What Is Palliative Care?

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What is palliative care?

Palliative care is a specialized form of health care that helps those with a progressive life-limiting illness to live their lives the best way possible.

It seeks to optimize quality of life, alleviate pain, and reduce symptoms.

Its goal is to provide comfort and dignity for the person living with the illness, and for their families.

When should someone access palliative care?

Although palliative care is usually associated with people who are actively dying, it is also for people with progressive life-limiting illnesses such as lung, kidney and heart disease.

People who may have many months or even years left to live can benefit from palliative care by having their symptoms and concerns looked after during all phases of their illness.

Further, it can assist people as they plan for treatment or consider where they want to be cared for if they can’t be at home.

For more information on when to access palliative care, visit Alberta Health Services' Palliative Care: Is It Right For Me?

Why is palliative care important?

Palliative and end-of-life care helps to improve the quality of life for children and adults with a life-limiting or incurable progressive illness and improves care and services that meet their needs.

This is done by providing emotional, spiritual and physical support in many different settings, including the home, hospitals, nursing homes, hospices and outpatient clinics.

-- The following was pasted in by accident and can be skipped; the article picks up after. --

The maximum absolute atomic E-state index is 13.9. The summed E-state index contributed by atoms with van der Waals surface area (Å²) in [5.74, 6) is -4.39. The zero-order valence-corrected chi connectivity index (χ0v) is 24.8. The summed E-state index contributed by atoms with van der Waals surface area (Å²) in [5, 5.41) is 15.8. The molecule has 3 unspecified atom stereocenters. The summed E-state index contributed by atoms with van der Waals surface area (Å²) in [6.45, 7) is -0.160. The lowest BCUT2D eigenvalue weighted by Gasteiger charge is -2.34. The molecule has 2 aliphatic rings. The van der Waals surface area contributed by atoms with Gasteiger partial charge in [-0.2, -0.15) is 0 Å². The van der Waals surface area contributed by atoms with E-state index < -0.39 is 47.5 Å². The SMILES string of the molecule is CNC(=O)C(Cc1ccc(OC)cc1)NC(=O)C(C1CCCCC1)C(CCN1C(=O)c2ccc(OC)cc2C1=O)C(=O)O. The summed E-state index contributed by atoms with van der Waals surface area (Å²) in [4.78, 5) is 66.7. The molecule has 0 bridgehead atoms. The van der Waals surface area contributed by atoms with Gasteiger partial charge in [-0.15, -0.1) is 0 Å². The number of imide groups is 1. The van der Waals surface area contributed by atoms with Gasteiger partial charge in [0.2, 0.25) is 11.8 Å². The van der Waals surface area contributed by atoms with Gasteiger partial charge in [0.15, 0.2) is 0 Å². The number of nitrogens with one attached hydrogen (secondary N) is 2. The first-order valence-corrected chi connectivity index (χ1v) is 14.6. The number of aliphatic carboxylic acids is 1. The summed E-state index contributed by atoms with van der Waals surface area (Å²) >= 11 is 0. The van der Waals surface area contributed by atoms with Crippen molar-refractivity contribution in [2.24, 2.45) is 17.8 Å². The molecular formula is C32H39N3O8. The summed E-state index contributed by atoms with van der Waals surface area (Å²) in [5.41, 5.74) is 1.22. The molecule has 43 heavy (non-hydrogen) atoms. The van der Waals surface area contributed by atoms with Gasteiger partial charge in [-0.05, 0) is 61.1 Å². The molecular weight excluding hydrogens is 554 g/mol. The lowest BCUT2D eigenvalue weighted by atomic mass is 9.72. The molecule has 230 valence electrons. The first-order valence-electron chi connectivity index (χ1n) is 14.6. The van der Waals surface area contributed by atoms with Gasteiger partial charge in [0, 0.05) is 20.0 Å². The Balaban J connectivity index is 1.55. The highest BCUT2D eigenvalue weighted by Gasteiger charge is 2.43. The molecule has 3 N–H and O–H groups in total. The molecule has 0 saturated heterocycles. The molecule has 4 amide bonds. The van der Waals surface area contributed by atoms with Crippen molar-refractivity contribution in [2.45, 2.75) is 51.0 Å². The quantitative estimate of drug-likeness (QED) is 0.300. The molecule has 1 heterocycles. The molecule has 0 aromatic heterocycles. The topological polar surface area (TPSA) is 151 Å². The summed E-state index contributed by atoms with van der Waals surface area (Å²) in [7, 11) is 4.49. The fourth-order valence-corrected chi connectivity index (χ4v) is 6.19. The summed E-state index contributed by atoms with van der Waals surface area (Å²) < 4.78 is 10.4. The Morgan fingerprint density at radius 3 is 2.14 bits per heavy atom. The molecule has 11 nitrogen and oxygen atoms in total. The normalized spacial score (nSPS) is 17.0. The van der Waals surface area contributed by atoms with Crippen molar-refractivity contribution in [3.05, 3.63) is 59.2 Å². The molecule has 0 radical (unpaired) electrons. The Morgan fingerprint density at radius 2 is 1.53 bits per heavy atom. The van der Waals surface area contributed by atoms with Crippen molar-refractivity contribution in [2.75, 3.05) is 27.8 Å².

In addition, palliative and end-of-life care offers help to families and caregivers, by providing information about what to expect in the last months or hours of life.

Support also includes care planning, grief and bereavement support groups and workshops for caregivers and families.

Who provides palliative care?

Care is usually provided by your family doctor and community health care providers such as home care programs. Care is available in a hospital or at your home.

Home care providers coordinate the care they deliver with physicians, who provide advice on the kinds of care required.

Palliative and end-of-life care services are also available through health care teams in continuing care centres and hospices.

I think I or someone I know might need palliative care. What should I do?

If you’re thinking about palliative and end-of-life care, don't wait for your doctor or family members to bring it up.

Talk to your family and health care team in an open and honest way.

Deciding on your wishes and sharing them can help ease your mind and make your final days more peaceful.

Here are the steps to take:

Write down any questions you have about ​palliative and end-of-lif​e care. Ask your doctor to ​go over options with you and explain the risks and benefits of each.